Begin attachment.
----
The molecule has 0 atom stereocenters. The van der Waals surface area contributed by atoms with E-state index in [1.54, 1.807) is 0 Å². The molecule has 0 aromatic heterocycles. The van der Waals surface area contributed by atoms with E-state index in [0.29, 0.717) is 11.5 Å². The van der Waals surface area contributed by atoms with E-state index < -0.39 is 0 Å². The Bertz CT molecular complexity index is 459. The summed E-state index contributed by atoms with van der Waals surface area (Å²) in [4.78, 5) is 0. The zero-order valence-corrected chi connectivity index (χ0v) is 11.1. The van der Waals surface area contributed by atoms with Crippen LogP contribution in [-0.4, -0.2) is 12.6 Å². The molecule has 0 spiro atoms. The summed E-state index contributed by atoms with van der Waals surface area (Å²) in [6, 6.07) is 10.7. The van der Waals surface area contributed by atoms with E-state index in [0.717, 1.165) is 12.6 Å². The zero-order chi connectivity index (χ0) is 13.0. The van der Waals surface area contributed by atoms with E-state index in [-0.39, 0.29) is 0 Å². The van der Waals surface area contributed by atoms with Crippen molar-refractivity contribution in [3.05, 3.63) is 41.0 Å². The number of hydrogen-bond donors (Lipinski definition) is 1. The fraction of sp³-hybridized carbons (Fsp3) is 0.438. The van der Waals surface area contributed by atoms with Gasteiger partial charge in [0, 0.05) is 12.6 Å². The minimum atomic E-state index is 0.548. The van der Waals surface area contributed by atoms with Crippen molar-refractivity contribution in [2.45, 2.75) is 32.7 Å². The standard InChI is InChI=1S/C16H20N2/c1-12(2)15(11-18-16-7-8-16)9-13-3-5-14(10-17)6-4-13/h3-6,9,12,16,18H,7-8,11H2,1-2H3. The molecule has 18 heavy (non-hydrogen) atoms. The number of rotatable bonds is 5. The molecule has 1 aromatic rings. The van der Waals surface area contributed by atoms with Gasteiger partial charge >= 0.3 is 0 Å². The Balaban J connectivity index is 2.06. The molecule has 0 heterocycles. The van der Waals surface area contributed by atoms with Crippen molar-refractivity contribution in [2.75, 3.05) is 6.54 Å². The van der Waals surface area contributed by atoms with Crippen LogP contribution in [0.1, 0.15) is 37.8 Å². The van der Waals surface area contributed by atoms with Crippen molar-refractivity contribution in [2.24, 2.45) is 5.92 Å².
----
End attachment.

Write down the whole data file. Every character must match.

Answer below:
The molecule has 0 atom stereocenters. The van der Waals surface area contributed by atoms with E-state index in [1.54, 1.807) is 0 Å². The molecule has 0 aromatic heterocycles. The van der Waals surface area contributed by atoms with E-state index in [0.29, 0.717) is 11.5 Å². The van der Waals surface area contributed by atoms with E-state index < -0.39 is 0 Å². The Bertz CT molecular complexity index is 459. The summed E-state index contributed by atoms with van der Waals surface area (Å²) in [4.78, 5) is 0. The zero-order valence-corrected chi connectivity index (χ0v) is 11.1. The van der Waals surface area contributed by atoms with Crippen LogP contribution in [-0.4, -0.2) is 12.6 Å². The molecule has 0 spiro atoms. The summed E-state index contributed by atoms with van der Waals surface area (Å²) in [6, 6.07) is 10.7. The van der Waals surface area contributed by atoms with E-state index in [0.717, 1.165) is 12.6 Å². The zero-order chi connectivity index (χ0) is 13.0. The van der Waals surface area contributed by atoms with E-state index in [-0.39, 0.29) is 0 Å². The van der Waals surface area contributed by atoms with Crippen molar-refractivity contribution in [3.05, 3.63) is 41.0 Å². The number of hydrogen-bond donors (Lipinski definition) is 1. The fraction of sp³-hybridized carbons (Fsp3) is 0.438. The van der Waals surface area contributed by atoms with Gasteiger partial charge in [0, 0.05) is 12.6 Å². The minimum atomic E-state index is 0.548. The van der Waals surface area contributed by atoms with Crippen molar-refractivity contribution in [2.45, 2.75) is 32.7 Å². The standard InChI is InChI=1S/C16H20N2/c1-12(2)15(11-18-16-7-8-16)9-13-3-5-14(10-17)6-4-13/h3-6,9,12,16,18H,7-8,11H2,1-2H3. The molecule has 18 heavy (non-hydrogen) atoms. The number of rotatable bonds is 5. The molecule has 1 aromatic rings. The van der Waals surface area contributed by atoms with Gasteiger partial charge >= 0.3 is 0 Å². The Balaban J connectivity index is 2.06. The molecule has 0 heterocycles. The van der Waals surface area contributed by atoms with Crippen molar-refractivity contribution in [2.75, 3.05) is 6.54 Å². The van der Waals surface area contributed by atoms with Crippen LogP contribution in [0.1, 0.15) is 37.8 Å². The van der Waals surface area contributed by atoms with Crippen molar-refractivity contribution in [2.24, 2.45) is 5.92 Å².